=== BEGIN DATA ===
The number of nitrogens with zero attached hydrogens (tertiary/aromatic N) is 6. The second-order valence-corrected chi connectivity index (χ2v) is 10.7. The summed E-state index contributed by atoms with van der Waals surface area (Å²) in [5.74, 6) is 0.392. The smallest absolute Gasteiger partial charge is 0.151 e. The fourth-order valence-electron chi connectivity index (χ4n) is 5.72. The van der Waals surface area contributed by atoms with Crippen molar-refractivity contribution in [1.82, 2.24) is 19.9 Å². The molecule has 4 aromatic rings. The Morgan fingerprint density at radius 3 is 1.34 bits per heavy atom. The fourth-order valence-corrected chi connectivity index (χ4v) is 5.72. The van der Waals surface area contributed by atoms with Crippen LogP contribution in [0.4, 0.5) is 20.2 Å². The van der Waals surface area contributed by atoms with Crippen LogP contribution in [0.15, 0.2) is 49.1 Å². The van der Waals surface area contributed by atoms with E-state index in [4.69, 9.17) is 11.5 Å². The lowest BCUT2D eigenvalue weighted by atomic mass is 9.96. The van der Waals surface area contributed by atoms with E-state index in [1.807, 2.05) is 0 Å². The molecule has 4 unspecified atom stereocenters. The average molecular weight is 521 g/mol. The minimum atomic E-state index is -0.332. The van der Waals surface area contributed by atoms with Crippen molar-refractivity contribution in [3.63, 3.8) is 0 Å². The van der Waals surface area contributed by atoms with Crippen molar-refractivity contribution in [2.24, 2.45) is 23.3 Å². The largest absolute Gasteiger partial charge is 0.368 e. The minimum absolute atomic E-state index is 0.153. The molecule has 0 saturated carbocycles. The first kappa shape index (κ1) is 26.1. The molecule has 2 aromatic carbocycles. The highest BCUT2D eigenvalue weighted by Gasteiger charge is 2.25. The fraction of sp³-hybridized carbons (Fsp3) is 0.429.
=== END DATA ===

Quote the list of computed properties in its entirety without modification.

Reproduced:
The number of nitrogens with zero attached hydrogens (tertiary/aromatic N) is 6. The second-order valence-corrected chi connectivity index (χ2v) is 10.7. The summed E-state index contributed by atoms with van der Waals surface area (Å²) in [5.74, 6) is 0.392. The smallest absolute Gasteiger partial charge is 0.151 e. The fourth-order valence-electron chi connectivity index (χ4n) is 5.72. The van der Waals surface area contributed by atoms with Crippen molar-refractivity contribution in [1.82, 2.24) is 19.9 Å². The molecule has 4 aromatic rings. The Morgan fingerprint density at radius 3 is 1.34 bits per heavy atom. The fourth-order valence-corrected chi connectivity index (χ4v) is 5.72. The van der Waals surface area contributed by atoms with Crippen LogP contribution in [0.4, 0.5) is 20.2 Å². The van der Waals surface area contributed by atoms with Crippen LogP contribution in [0.15, 0.2) is 49.1 Å². The van der Waals surface area contributed by atoms with E-state index in [4.69, 9.17) is 11.5 Å². The lowest BCUT2D eigenvalue weighted by atomic mass is 9.96. The van der Waals surface area contributed by atoms with E-state index in [1.807, 2.05) is 0 Å². The molecule has 4 unspecified atom stereocenters. The average molecular weight is 521 g/mol. The minimum atomic E-state index is -0.332. The van der Waals surface area contributed by atoms with Crippen molar-refractivity contribution in [3.63, 3.8) is 0 Å². The van der Waals surface area contributed by atoms with Crippen molar-refractivity contribution in [2.24, 2.45) is 23.3 Å². The largest absolute Gasteiger partial charge is 0.368 e. The minimum absolute atomic E-state index is 0.153. The molecule has 0 saturated carbocycles. The first kappa shape index (κ1) is 26.1. The molecule has 2 aromatic carbocycles. The highest BCUT2D eigenvalue weighted by Gasteiger charge is 2.25. The fraction of sp³-hybridized carbons (Fsp3) is 0.429.